The Trophy-R is a car that, by design, was unlikely to justify its price tag on straight-line pace alone. The car’s outright accelerative potency is enough to compare healthily with the very quickest front-drivers on the market, but it stops some way short of blowing them into the weeds in the way you might expect for the money. Meanwhile, one or two qualitative issues ensure that, though you may be a long way from disappointed by it, you’ll be no more blown away by the way this engine goes about its business than by what it actually does.
On a dry day at the track, our test car’s fastest 0-60mph standing start dipped just below 5.5sec, with a final two-way average of 5.6sec. That’s a tenth quicker than the current, all-conquering Honda Civic Type R managed in 2017, and quicker still than the Volkswagen Golf GTI Clubsport S the year before that. But it’s hardly seminal, landmark stuff.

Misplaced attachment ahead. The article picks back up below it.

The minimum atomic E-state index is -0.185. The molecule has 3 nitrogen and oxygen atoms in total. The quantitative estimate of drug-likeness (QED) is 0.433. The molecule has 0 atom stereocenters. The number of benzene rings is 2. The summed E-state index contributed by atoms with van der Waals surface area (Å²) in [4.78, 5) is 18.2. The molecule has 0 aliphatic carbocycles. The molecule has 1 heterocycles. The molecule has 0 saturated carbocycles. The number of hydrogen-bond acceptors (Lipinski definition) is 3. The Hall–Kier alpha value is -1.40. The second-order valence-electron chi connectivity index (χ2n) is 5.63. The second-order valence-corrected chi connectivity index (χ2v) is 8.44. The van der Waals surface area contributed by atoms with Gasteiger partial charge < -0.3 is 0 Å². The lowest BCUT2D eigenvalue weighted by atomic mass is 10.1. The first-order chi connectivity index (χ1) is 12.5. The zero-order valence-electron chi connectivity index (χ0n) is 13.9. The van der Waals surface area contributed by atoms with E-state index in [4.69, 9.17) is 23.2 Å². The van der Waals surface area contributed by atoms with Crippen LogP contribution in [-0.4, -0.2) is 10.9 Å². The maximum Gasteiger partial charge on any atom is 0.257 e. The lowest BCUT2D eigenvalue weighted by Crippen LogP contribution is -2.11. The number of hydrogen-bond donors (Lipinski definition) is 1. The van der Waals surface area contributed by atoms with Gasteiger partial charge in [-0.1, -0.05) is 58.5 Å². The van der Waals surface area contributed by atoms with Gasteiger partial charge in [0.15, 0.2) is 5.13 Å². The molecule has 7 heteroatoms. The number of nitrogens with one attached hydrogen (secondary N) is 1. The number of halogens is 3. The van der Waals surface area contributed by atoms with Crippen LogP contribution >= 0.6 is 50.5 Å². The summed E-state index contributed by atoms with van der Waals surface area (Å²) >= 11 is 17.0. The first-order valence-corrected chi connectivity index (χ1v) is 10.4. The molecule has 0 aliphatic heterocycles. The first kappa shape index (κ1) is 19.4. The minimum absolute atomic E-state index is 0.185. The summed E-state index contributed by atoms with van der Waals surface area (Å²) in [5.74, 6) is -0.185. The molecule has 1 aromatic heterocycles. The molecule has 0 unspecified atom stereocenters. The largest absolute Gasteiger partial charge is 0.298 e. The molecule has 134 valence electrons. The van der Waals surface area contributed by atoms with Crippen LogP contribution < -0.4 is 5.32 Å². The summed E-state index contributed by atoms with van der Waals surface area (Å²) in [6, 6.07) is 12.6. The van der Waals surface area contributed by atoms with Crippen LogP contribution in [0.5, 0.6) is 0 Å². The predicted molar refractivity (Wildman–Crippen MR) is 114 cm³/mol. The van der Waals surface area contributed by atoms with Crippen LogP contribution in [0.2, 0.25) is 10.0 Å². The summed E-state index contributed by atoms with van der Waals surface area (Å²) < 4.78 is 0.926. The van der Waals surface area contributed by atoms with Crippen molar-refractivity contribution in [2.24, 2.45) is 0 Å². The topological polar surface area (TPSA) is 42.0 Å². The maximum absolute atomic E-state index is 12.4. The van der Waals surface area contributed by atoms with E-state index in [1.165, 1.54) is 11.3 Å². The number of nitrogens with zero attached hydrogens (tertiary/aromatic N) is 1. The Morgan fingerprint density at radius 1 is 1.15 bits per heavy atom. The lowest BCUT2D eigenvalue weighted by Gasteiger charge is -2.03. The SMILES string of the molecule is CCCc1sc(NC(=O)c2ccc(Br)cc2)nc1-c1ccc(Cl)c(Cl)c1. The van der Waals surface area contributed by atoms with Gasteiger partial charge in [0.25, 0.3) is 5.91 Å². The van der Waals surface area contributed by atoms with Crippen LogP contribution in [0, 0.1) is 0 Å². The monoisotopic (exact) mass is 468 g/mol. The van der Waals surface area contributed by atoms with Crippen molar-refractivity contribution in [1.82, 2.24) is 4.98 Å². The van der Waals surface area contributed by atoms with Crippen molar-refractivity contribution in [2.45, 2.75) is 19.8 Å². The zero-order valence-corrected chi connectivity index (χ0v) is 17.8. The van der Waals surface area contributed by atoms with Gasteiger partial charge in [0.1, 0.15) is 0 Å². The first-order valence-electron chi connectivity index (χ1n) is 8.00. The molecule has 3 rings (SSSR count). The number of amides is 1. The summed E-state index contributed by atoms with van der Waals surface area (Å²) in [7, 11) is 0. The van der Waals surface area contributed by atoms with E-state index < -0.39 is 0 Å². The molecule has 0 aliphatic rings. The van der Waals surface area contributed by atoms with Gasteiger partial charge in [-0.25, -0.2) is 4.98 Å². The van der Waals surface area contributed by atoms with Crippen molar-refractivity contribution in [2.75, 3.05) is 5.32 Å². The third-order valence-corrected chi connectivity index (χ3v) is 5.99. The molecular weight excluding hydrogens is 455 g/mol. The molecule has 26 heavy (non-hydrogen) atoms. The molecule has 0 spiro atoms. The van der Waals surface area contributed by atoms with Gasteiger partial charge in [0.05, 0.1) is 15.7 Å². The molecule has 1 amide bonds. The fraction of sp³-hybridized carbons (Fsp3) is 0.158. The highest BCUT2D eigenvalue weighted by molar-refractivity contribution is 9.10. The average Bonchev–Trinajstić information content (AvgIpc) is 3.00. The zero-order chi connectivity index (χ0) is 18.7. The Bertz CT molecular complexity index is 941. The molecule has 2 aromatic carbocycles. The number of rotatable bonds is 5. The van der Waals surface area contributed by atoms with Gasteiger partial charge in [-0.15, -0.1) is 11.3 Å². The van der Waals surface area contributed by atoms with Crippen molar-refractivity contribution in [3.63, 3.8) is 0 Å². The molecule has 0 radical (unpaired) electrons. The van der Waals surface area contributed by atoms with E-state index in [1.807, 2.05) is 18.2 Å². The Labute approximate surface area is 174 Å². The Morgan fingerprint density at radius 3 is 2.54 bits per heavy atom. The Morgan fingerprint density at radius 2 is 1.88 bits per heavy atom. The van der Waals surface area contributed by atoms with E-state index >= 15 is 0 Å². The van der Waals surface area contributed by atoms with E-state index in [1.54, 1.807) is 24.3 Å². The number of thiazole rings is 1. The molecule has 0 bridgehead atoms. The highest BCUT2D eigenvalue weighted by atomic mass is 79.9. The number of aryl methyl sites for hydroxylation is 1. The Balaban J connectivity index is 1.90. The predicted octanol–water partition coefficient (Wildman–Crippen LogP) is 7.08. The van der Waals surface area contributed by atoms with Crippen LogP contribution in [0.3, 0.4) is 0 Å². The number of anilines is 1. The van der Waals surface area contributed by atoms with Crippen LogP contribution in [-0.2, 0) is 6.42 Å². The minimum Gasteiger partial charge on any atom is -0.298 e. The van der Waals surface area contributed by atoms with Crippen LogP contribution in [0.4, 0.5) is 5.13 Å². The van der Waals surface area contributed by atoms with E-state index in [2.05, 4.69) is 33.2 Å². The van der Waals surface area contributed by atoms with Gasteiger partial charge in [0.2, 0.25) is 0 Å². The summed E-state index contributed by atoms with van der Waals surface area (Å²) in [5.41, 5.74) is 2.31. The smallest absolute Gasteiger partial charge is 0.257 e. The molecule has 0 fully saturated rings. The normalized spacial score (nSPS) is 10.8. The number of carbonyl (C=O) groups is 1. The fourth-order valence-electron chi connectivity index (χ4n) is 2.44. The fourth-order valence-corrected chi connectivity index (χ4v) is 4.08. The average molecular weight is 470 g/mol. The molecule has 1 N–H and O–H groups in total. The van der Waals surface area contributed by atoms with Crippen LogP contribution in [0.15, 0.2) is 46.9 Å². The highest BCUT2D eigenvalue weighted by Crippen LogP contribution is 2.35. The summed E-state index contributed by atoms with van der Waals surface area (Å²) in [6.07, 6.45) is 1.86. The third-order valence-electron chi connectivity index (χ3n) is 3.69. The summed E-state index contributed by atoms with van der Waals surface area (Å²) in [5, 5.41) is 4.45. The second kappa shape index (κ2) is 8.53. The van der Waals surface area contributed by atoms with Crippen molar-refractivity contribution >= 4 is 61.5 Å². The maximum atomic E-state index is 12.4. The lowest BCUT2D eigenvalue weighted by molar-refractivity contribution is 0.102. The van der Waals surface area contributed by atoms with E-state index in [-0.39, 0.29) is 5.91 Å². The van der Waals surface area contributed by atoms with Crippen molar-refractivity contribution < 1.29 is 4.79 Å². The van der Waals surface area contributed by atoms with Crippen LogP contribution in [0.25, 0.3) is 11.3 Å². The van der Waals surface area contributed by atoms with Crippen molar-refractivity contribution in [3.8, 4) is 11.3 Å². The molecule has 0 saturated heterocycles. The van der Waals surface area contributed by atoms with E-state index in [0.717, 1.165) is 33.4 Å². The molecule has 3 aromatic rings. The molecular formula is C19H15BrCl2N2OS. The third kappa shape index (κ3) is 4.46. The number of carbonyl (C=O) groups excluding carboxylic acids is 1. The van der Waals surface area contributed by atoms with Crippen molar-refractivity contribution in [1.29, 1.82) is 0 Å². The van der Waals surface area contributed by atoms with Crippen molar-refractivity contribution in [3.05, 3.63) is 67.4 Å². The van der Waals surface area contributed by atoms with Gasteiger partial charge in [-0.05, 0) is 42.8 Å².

The engine’s static rev limiter restricts how much torque can be put through the clutch from rest, while Renault’s electronic launch control worked only very sporadically on our test car – and didn’t yield spectacular results when it did. On warmed tyres, with one occupant less in the car and assuming it could be persuaded to give the driver complete dominion over throttle and clutch control, though, this does feel like a car that could go pretty close to breaching the five-second front-driven barrier.